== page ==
Padres blow late lead, Dodgers prevail 11-9

Credit: AP Photo

Credit: AP Photo

Every series against the Dodgers matters for the San Diego Padres.

At the beginning of the season, it was a battle for control over the NL West. That faded into the Padres battling to maintain their NL Wildcard spot. Now, it is all about pride as the Padres are eliminated from playoff contention.

This series matters for the simple purpose of making life difficult for a division rival. The Dodgers are in a tight battle for the NL West pennant. That means more than a banner. It’s the comfort of knowing one game won’t decide your fate in playoffs. Just as important, getting ahead of the Giants would mean a home-field advantage for the Dodgers.

Jayce Tingler has to battle the idea of beating the Dodgers while looking toward the future. He benched Fernando Tatis Jr. on Wednesday in order to preserve his health. Chris Paddack was shut down for the season to get an early start toward healing his arm. Wil Myers started the day on the bench.

Ryan Weathers took the bump for the Padres. The 22-year old is closing out his first full season in the MLB, and it has been a rocky one. He started very strong, then MLB hitters adjusted to him. That is normal for every rookie, but then he got hit with the injury bug and had an undefined role.

In his final appearance of the season, he got hit hard. In the first inning, Weathers allowed two singles, a double, and an AJ Pollock home run. That put him in a quick 4-0 deficit. The Dodgers kept the pressure up when they plated another run in the second inning.

Despite Weathers’ rough start, the offense had his back. This game was about battling and making the Dodgers earn it. Victor Caratini homered in the second inning. Then in the third inning, a villain to Dodger fans, Manny Machado, pulled the Padres back into the game. Max Scherzer left a slider in the middle of the zone, and Machado launched it to right-center.

With the Padres still down 3-5, a bit of luck struck. Adam Frazier doubled to score Caratini. This tied the game and put runners on second and third with two outs. Jake Cronenworth hit a routine grounder to Corey Seager. Seager fumbled the ball allowing Wil Myers (he pinch hit for Weathers and replaced an injured Jurickson Profar) to score.

Still, the Padres weren’t done. They were showing the same level of fight they had in the 2020 season. In the sixth inning, Myers tripled, allowing Caratini to score for the third time in the game. In the seventh, Machado and Eric Hosmer walked and later scored on a Tommy Pham double. Trent Grisham followed that up with a single to score Pham. The Padres were rolling and now had a 9-6 lead going into the eighth inning.

This is when disaster struck for the Padres. Emilio Pagan took over pitching duties in the eighth. Pagan has not been the pitcher that the Padres hoped for when they acquired him in 2020. What changed? Batters started to barrel up pitches at an incredibly high rate. In fact, he has a 12.6 barrel percentage (A barrel is a ball hit with the ideal launch angle and exit velocity to get an extra-base hit) which places him in the bottom 2% of the MLB.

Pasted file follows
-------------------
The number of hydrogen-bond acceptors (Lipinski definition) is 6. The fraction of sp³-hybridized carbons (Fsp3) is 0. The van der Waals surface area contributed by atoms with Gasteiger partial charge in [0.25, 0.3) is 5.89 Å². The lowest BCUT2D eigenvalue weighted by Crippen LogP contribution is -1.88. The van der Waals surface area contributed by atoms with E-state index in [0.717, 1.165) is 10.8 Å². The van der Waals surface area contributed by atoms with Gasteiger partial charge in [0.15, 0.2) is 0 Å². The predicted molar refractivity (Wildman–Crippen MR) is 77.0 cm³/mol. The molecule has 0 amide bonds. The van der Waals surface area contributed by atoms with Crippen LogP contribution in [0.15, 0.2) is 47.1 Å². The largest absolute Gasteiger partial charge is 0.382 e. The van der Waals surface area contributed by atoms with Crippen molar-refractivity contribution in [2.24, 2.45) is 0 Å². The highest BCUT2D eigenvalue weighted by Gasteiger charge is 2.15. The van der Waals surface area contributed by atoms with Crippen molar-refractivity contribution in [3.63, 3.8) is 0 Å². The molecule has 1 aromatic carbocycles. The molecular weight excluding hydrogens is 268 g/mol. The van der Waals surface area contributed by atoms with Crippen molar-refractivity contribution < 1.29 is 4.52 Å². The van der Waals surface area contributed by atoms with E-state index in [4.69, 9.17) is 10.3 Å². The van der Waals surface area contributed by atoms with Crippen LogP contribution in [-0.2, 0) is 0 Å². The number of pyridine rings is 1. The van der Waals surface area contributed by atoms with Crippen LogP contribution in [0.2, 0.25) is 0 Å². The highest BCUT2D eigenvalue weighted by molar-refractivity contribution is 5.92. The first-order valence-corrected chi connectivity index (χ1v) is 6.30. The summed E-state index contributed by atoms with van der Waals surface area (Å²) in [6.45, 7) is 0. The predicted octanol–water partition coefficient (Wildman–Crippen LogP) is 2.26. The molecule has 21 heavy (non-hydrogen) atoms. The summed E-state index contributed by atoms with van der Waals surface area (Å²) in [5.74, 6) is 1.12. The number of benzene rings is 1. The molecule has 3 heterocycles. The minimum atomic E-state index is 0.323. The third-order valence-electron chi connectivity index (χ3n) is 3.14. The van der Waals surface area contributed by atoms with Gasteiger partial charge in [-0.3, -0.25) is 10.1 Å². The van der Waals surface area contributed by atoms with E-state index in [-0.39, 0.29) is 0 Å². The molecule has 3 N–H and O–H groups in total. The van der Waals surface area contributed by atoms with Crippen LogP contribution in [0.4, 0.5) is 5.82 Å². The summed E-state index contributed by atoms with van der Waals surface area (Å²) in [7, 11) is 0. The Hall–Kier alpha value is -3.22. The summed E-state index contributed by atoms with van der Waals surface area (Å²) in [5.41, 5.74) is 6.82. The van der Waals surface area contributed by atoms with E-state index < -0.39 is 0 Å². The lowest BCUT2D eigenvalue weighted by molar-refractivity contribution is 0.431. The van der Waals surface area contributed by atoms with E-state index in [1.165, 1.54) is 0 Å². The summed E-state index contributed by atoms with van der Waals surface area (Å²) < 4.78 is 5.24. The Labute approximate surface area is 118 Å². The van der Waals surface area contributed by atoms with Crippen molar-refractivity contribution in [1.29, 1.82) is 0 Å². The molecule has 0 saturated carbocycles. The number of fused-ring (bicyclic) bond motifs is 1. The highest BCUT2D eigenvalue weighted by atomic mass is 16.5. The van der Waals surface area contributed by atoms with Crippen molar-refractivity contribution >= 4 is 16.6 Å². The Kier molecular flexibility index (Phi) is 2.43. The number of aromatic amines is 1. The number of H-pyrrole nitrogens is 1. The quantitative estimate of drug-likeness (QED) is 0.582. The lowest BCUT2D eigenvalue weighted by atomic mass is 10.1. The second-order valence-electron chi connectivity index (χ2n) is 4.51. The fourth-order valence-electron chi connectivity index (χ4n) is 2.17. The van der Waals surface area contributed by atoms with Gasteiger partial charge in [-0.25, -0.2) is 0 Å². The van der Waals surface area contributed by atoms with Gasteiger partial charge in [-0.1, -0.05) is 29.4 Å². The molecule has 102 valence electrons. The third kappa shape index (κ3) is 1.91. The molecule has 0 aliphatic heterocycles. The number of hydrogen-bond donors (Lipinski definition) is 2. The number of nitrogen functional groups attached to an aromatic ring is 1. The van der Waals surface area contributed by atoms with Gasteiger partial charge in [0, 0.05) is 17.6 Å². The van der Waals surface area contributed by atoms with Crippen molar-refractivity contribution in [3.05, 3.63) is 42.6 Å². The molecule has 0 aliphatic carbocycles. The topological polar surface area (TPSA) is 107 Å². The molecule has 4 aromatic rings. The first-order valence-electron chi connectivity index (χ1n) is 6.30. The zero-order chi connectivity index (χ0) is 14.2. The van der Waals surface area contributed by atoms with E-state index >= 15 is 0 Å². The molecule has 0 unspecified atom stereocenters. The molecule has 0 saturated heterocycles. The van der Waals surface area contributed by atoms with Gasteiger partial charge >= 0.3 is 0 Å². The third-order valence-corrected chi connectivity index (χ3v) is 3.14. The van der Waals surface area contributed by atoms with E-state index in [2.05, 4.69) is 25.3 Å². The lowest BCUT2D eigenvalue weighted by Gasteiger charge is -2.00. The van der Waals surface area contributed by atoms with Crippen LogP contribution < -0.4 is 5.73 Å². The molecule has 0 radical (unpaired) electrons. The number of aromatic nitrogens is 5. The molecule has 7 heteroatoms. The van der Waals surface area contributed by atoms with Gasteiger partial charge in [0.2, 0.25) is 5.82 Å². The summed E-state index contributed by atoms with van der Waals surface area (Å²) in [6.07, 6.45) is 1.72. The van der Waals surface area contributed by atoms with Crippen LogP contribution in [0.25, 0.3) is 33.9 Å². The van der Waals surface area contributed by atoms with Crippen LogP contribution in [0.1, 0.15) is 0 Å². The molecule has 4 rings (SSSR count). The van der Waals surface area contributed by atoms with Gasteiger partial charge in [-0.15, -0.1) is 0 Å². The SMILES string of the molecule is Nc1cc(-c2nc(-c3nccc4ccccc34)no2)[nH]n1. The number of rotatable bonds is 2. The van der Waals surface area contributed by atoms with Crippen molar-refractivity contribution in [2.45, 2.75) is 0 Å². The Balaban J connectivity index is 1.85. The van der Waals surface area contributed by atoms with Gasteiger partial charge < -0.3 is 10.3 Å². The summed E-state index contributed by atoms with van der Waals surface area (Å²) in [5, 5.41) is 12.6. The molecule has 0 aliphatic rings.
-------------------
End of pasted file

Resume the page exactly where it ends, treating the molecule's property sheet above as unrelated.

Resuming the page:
On Wednesday, those struggles continued with the eyes of the baseball community watching. Max Muncy and AJ Pollock started the eighth inning with back-to-back home runs. After retiring Chris Taylor, Pagan was eligible to be pulled from the game. With Cody Bellinger and Justin Turner still due up, this was the perfect time to pull him with a one-run lead. Jayce Tingler opted to keep him in the game. Bellinger and Turner made him pay dearly.

Bellinger hit a game-tying home run to right field. Turner hit a double to left field. Finally, after four extra-base hits allowed over five batters, Tingler pulled the plug on Pagan. That decision came too late. Nabil Crismatt came into the game and gave up a two-run home run to Corey Seager. The Padres entered the eighth inning with a three-run lead and left with a two-run deficit.


“We were a little bit limited with where guys are at right now,” Tingler said after the game—referring to the lack of arms that were available to pitch. “He has been an absolute warrior for us all year, both on the mound and one of the leaders down in the bullpen. I have a ton of confidence in him.”

In September, Pagan has thrown eight innings and given up seven home runs in that time. That level of mismanagement has not gone unnoticed. After a very disappointing season, Tingler is in the hot seat. This game certainly stokes the flames.

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Evan Anderson
Evan is a student finishing up a degree in Finance from Northern Arizona University. The ability to break down numbers and find the story behind them has lead to his first of writing for East Village times. He covers baseball which is the sport he grew up playing and has followed even after his playing years.

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